The Toyota Avalon is a uniquely American project, using ex-GM engineers to lengthen the Camry, upgrade its interior, and improve its ride. All Avalons are made in the United States (Kentucky), even those exported to other parts of the world. The Avalon was the first Toyota to be classified as a domestic car within the United States.
We liked the straight-line acceleration of the first-generation Avalon, while finding the cornering ability to be far below the similarly-sized Eagle Vision and Dodge Intrepid; and while we found the interior to be surprisingly and gratifyingly quiet, the dashboard, which appeared to have been taken straight from an early-1980s Chevrolet, seemed out of place.
Indeed, the Avalon didn’t take off when first introduced; it looked like a long, wide Camry, which was what it was, and the plain interior didn’t help. It was comfortable but sloppy in handling.
Completely redesigned for model-year 2000, the 2001-2006 Toyota Avalon, styled in California, took hints from the Crown Victoria around the grille, from Lincoln in the rear, and from Buick in the dashboard, dropping all visual cues linking it to the Camry. Its 3.0-liter V6 engine had intelligent variable valve timing, with ratings of 210 horsepower at 5,800 rpm and 220 pound-feet of torque at 4,400 rpm and 21 mpg city, 29 mpg highway. The engine used an active mount to reduce vibration, and was hooked up to a four-speed electronically controlled automatic transmission.
The cruise control was on the steering wheel, and there was a large trip computer section in the middle of the car (optional on the lower trim line). The interior layout was completely different from the Camry. The car was an inch wider, the front seat was moved up an inch, the roof moved up an inch, and the rear seat went back and up by an inch. At the same time, the instrument panel moved up four inches. The overall effect was American-style space.
The center console included the odometer and trip meter, clock, and thermometer. The XLS added a compass, trip computer, and calendar. Dual climate control was new to the 2000 Avalon, with vents for rear passengers on XLS models with bucket seats and an optional dust and pollen filter was optional. The sound system went up to 120 watts, with a standard CD and cassette player.
The Avalon's handling was not bad, but not exceptional, either. The ride was good, with little road noise. The front suspension stuck with MacPherson struts, an anti-vibration subframe, and gas-filled shock absorbers. The rear was a dual-link setup with a subframe and gas-filled shocks. Both front and rear had 0.67-inch anti-sway bars. The body was stiffened as well.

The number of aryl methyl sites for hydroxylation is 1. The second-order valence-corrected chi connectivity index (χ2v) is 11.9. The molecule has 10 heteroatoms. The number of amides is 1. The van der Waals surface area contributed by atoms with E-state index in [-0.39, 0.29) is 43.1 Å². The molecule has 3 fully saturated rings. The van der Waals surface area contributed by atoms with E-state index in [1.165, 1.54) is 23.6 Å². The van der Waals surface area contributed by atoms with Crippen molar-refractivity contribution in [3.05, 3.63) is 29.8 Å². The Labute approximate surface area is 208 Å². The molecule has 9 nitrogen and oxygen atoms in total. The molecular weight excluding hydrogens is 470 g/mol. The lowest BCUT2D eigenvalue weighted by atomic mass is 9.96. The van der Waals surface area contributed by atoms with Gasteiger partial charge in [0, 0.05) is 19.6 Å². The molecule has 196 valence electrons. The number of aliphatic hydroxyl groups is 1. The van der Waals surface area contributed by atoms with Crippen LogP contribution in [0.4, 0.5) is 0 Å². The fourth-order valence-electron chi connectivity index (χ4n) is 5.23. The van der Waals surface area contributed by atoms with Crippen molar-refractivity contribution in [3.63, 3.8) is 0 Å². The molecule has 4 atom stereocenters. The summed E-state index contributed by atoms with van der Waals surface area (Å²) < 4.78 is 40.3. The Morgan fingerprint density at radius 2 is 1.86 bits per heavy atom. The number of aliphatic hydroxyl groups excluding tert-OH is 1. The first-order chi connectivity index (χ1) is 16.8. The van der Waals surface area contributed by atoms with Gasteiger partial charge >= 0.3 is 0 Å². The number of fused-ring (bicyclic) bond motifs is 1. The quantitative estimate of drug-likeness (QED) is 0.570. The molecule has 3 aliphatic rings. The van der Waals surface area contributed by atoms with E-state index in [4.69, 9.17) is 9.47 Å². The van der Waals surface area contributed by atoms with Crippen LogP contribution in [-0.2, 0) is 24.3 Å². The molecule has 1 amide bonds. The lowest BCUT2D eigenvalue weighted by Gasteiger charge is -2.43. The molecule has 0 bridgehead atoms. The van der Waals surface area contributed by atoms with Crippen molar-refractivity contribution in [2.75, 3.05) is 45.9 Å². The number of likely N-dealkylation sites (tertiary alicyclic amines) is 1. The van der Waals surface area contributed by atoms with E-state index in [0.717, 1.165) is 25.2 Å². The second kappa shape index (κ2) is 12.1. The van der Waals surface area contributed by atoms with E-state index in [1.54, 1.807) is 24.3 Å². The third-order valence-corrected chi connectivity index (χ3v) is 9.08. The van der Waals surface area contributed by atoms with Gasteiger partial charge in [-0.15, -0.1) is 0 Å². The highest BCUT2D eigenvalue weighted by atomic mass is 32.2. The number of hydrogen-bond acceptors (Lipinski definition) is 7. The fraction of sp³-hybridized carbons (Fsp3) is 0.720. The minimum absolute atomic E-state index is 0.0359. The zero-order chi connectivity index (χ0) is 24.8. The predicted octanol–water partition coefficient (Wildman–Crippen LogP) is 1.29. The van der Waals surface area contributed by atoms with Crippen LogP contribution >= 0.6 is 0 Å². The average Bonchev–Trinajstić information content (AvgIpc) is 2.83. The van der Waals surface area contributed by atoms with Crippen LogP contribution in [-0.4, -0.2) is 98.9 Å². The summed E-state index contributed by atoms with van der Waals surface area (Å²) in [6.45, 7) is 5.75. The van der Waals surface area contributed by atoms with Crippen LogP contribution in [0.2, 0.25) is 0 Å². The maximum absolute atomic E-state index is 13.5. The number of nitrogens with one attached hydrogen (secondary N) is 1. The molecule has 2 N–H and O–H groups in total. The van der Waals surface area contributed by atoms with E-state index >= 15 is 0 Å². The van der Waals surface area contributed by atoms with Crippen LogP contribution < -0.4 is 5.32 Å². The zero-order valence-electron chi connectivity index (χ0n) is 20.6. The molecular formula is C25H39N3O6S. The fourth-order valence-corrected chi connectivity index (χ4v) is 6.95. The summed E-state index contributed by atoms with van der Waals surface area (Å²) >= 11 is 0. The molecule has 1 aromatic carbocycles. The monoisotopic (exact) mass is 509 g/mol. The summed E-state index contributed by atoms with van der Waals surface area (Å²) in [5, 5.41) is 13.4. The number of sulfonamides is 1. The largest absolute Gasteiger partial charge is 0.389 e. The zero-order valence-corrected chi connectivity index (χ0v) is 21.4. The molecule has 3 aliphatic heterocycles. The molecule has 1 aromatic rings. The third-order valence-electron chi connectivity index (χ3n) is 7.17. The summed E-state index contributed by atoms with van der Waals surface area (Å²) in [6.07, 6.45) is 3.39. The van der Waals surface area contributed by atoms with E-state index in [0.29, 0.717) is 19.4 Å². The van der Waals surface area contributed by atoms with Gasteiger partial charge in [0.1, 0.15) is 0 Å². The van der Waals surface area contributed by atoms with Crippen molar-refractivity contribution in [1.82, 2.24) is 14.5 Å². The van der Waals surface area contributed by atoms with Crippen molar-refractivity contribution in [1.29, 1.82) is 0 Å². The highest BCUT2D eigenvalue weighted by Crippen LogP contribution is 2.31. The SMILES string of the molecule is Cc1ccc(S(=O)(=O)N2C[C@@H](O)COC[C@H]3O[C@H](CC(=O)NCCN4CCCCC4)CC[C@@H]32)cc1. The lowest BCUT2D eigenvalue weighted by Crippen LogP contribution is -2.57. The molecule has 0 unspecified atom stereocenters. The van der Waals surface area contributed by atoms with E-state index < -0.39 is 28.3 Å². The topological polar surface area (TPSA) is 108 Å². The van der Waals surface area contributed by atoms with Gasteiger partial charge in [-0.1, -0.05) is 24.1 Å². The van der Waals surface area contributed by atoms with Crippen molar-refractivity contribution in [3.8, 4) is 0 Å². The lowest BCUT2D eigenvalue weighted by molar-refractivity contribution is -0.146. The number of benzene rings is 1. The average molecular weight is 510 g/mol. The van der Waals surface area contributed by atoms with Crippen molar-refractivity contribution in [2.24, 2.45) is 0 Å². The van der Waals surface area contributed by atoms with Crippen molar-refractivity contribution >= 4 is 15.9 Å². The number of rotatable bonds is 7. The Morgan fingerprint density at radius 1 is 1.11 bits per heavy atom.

Second-generation Toyota Avalon safety features included skid control and traction control; skid and traction control used the brakes to reduce tire slippage. The optional Brake Assist detected emergency braking and added line pressure.
Other safety touches were enlarging the rear-view mirror and engineering the body to absorb energy, with energy absorbing material in the roof rails, front pillars, and center pillars.
Changes to the body helped reduce wind noise; injection molded rocker-trim and a foam underbody coating prevented “stone pecking” noise.
Comfort and convenience features include:
- Illuminated entry system
- One-touch auto-down/auto-up driver's window with jam protection
- Standard universal remote garage door opener (XLS only)
- Available one-touch power tilt/slide moonroof with jam protection
- Dual double sun visors with extensions
- Front and rear cupholders
- 12V power in the center console (AC optional)
- Power door locks with auto-lock function
The standard audio system includes a 3-in-1 combination of CD, cassette and AM/FM receiver with 120 watts of power. The premium grade audio was developed in conjunction with JBL and includes exceptional high and low frequency extension and clarity. This is achieved by adopting a separate five-channel, 250-watt amplifier. The system includes 3-in-1 functions with an available integrated six-CD changer on XLS models.
A locking pass-through door behind the fold-down rear seat armrest allows long items like skis to be easily transported inside the vehicle.
2001 Toyota Avalon specifications
The 3-liter engine was a four-cam design with 24 valves; both the block and heads were aluminum.
|Bore x stroke (in):||3.44 x 3.27|
|Displacement (cc):||2995 cc|
|HP (SAE net):||210 HP @ 5800 RPM (in 2007: 268)|
|Torque:||220 lb-ft @ 4400 RPM|
|Fuel/ignition||Distributorless; multiple-point EFI|
|Fuel:||Unleaded, 91 octane; 21/29 mpg|
Brakes and such
|Front brakes||10.98” ventilated disc|
|Rear brakes||11.26 solid rear|
|Wheels||15x6JJ (Steel, XL; Alloy, XLS)|
|Tires||205/65R15 all-season radial|
|Min. ground clearance:||5.1|
|Curb weight||3,417 - 3,439|
|TRANSMISSION AND SUCH|
|Front wheel drive|
|Gas mileage (EPA)||21/29|
|Max trailer weight||2,000|
|Turning circle||37.6 feet|
|Engine oil (qts):||5|
|Fuel tank (gal):||18.5|
|0-60 acceleration||8.4 seconds|
|Shoulder Room (f/r):||58.4/58.1|
|EPA volume (cu. ft):||121.5|
|Cargo volume (cu.ft):||15.9|
|Price||$26,000 - $30,760|